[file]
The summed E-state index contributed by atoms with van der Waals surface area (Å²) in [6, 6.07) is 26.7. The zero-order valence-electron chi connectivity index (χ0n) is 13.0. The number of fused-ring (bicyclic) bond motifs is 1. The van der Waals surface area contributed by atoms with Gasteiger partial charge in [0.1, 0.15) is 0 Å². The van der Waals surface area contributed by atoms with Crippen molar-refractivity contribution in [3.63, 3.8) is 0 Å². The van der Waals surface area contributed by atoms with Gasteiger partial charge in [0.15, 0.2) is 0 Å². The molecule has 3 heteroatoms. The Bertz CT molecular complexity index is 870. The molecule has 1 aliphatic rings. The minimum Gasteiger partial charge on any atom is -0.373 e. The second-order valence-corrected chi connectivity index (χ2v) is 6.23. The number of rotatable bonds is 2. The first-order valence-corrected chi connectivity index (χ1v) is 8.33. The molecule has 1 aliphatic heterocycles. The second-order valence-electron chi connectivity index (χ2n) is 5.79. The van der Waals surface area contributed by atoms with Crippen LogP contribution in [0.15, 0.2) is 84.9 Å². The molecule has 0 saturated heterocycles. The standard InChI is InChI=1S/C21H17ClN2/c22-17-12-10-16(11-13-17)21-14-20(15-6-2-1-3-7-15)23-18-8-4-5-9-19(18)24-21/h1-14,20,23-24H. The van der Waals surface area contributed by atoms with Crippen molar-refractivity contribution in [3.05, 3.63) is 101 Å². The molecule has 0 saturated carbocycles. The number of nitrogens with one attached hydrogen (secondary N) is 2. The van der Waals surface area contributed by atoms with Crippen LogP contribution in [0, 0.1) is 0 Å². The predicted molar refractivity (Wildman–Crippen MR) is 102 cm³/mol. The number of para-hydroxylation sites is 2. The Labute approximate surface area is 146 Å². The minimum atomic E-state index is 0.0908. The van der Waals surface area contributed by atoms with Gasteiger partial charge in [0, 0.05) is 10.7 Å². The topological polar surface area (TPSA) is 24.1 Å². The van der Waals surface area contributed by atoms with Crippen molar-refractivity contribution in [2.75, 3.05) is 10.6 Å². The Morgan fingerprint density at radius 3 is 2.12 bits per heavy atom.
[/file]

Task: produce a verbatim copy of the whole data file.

The summed E-state index contributed by atoms with van der Waals surface area (Å²) in [6, 6.07) is 26.7. The zero-order valence-electron chi connectivity index (χ0n) is 13.0. The number of fused-ring (bicyclic) bond motifs is 1. The van der Waals surface area contributed by atoms with Gasteiger partial charge in [0.1, 0.15) is 0 Å². The van der Waals surface area contributed by atoms with Crippen molar-refractivity contribution in [3.63, 3.8) is 0 Å². The van der Waals surface area contributed by atoms with Gasteiger partial charge in [0.15, 0.2) is 0 Å². The molecule has 3 heteroatoms. The Bertz CT molecular complexity index is 870. The molecule has 1 aliphatic rings. The minimum Gasteiger partial charge on any atom is -0.373 e. The second-order valence-corrected chi connectivity index (χ2v) is 6.23. The number of rotatable bonds is 2. The first-order valence-corrected chi connectivity index (χ1v) is 8.33. The molecule has 1 aliphatic heterocycles. The second-order valence-electron chi connectivity index (χ2n) is 5.79. The van der Waals surface area contributed by atoms with Crippen LogP contribution in [0.15, 0.2) is 84.9 Å². The molecule has 0 saturated heterocycles. The standard InChI is InChI=1S/C21H17ClN2/c22-17-12-10-16(11-13-17)21-14-20(15-6-2-1-3-7-15)23-18-8-4-5-9-19(18)24-21/h1-14,20,23-24H. The van der Waals surface area contributed by atoms with Crippen molar-refractivity contribution in [3.05, 3.63) is 101 Å². The molecule has 0 saturated carbocycles. The number of nitrogens with one attached hydrogen (secondary N) is 2. The van der Waals surface area contributed by atoms with Crippen LogP contribution in [0, 0.1) is 0 Å². The predicted molar refractivity (Wildman–Crippen MR) is 102 cm³/mol. The number of para-hydroxylation sites is 2. The Labute approximate surface area is 146 Å². The minimum atomic E-state index is 0.0908. The van der Waals surface area contributed by atoms with Gasteiger partial charge in [0, 0.05) is 10.7 Å². The topological polar surface area (TPSA) is 24.1 Å². The van der Waals surface area contributed by atoms with Crippen molar-refractivity contribution in [2.75, 3.05) is 10.6 Å². The Morgan fingerprint density at radius 3 is 2.12 bits per heavy atom.